“That became the guiding principle,” Goldsmith says. “Instead of minimalist, let’s be maximalists.”
Of late, Goldsmith says he’s been diving into jazz music quite a bit, Herbie Hancock and Miles Davis, for example, along with songs from Black Sabbath and Frank Zappa. With jazz, some records may only offer five or six songs and that’s alright. There can be a stronger cohesion as a result. Still, Dawes thought about track order, how, say, a vinyl side-A might start or end, how side-B would unfurl. It was a mature creative process, one with both high stakes and low pressure. The work was done by experts who have long experience in the business. Truly, Goldsmith (and his brother, Griffin, who is the band’s drummer) grew up in music. Their father was a musician who played in the band, Tower of Power. Music was part of their DNA and their lives. Dad sang, so the kids did, too. They hung out in the studio, on tour, playing at picnics and chili cook-offs.
“Trial by fire,” Goldsmith says.
Then they grew up, got day jobs to make ends meet, and wondered what would be next. While working his insurance gig, Dawes made its first album. At the time, Goldsmith thought that would be it. The album was something to tell friends about, a past life experience. But then Dawes got offered a tour, their first. Opening slot, $50 a day. It was during the recession in 2008. Gas was less than $2 a gallon. They had barely enough money to scrape by, sleeping in fans’ homes or on the floor of the hotel rooms otherwise occupied by the headliners, Delta Spirit. The band roughed it. But suddenly they had a foot in the door. Goldsmith remembers quitting his day job (his brother worked there too and also quit) and moving out of his house the day that tour began.
“We packed up our house and quit our jobs,” Goldsmith says. “It was pretty much out of a movie. First day leaving for tour was the last day in our house. We timed it out, waving goodbye.”
In the classic way, Dawes found itself through work, day in and day out. The band, which is known today for its “Laurel Canyon” sound, didn’t know what it was at the beginning. Now, eight albums in, there is a clearer sense of purpose, of the “lane” the band travels in. At the same time, Americana folk has enjoyed a resurgence from its mid-’70s heyday. Bands like Fleet Foxes and The Avett Brothers are standouts in the genre, but Dawes isn’t far behind. During that first tour in 2008, the band, which had its first record done, had enough handmade copies for the tour. They later put it out officially in 2009. Well over a decade later, things are working out. But over time, Goldsmith’s life has changed, too. He’s a husband and a father and while he loves being on the road, he also misses his family immensely while he’s gone. It’s a balancing act, and a difficult one at that.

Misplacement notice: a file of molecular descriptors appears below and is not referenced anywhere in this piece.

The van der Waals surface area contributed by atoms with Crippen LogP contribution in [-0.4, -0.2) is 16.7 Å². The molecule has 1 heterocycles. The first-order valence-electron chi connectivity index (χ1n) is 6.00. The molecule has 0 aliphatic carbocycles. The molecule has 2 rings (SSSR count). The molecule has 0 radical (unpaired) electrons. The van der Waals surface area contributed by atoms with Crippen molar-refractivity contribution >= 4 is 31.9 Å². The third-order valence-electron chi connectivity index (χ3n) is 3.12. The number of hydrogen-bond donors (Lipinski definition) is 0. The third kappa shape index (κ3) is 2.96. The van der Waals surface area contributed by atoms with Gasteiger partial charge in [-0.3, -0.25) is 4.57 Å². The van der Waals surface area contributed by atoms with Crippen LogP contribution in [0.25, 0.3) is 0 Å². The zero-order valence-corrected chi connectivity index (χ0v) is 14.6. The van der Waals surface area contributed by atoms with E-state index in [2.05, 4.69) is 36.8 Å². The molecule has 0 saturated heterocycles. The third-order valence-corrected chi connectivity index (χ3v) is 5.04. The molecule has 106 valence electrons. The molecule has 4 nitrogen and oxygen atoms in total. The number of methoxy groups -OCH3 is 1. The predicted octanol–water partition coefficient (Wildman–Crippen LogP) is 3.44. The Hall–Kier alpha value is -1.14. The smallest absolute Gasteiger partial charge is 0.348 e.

“Nothing comes before [family],” he says.
When he’s playing music on stage, he feels like the best version of himself—like “Popeye after he just finished a can of spinach,” he says. But that also doesn’t compare to the simple moments with his child—hearing him trying to simply pronounce the word “car.” With all this in mind, Goldsmith, Moore, and Dawes, which is slated for an upcoming tour with the Head and the Heart, are working toward the futures they want. Goldsmith says he already has some 15 songs ready for the next record and as he and his now-pregnant wife await their new child, there is much to be thankful for. Between family and music, there isn’t much else to the world, for Goldsmith.
“It’s funny,” says Goldsmith. “Sometimes I’ll do interviews and they ask me ‘What else do you like to do?’ And I go, ‘I don’t know. This is it!’ I play music. And I hang out with my—I’m watching a toddler most hours of the day when I’m home. It’s not like I’m some expert knitter.”
Photo by Matt Jacoby